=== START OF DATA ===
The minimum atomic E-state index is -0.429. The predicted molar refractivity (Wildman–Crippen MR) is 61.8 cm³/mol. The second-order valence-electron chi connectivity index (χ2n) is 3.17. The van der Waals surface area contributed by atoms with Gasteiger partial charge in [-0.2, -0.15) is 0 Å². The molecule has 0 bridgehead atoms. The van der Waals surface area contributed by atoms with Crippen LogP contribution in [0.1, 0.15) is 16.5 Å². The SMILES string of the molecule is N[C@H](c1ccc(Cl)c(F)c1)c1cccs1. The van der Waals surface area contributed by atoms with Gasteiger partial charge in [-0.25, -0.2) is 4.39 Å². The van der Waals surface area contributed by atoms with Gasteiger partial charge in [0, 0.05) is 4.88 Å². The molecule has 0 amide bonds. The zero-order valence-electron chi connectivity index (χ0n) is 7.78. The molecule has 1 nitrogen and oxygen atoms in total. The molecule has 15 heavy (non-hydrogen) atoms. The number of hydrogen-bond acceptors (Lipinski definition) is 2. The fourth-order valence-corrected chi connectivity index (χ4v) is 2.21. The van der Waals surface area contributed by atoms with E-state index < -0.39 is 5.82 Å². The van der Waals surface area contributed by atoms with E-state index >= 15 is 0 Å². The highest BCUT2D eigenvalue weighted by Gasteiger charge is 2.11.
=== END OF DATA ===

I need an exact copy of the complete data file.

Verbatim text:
The minimum atomic E-state index is -0.429. The predicted molar refractivity (Wildman–Crippen MR) is 61.8 cm³/mol. The second-order valence-electron chi connectivity index (χ2n) is 3.17. The van der Waals surface area contributed by atoms with Gasteiger partial charge in [-0.2, -0.15) is 0 Å². The molecule has 0 bridgehead atoms. The van der Waals surface area contributed by atoms with Crippen LogP contribution in [0.1, 0.15) is 16.5 Å². The SMILES string of the molecule is N[C@H](c1ccc(Cl)c(F)c1)c1cccs1. The van der Waals surface area contributed by atoms with Gasteiger partial charge in [-0.25, -0.2) is 4.39 Å². The van der Waals surface area contributed by atoms with Gasteiger partial charge in [0, 0.05) is 4.88 Å². The molecule has 0 amide bonds. The zero-order valence-electron chi connectivity index (χ0n) is 7.78. The molecule has 1 nitrogen and oxygen atoms in total. The molecule has 15 heavy (non-hydrogen) atoms. The number of hydrogen-bond acceptors (Lipinski definition) is 2. The fourth-order valence-corrected chi connectivity index (χ4v) is 2.21. The van der Waals surface area contributed by atoms with E-state index < -0.39 is 5.82 Å². The van der Waals surface area contributed by atoms with E-state index >= 15 is 0 Å². The highest BCUT2D eigenvalue weighted by Gasteiger charge is 2.11.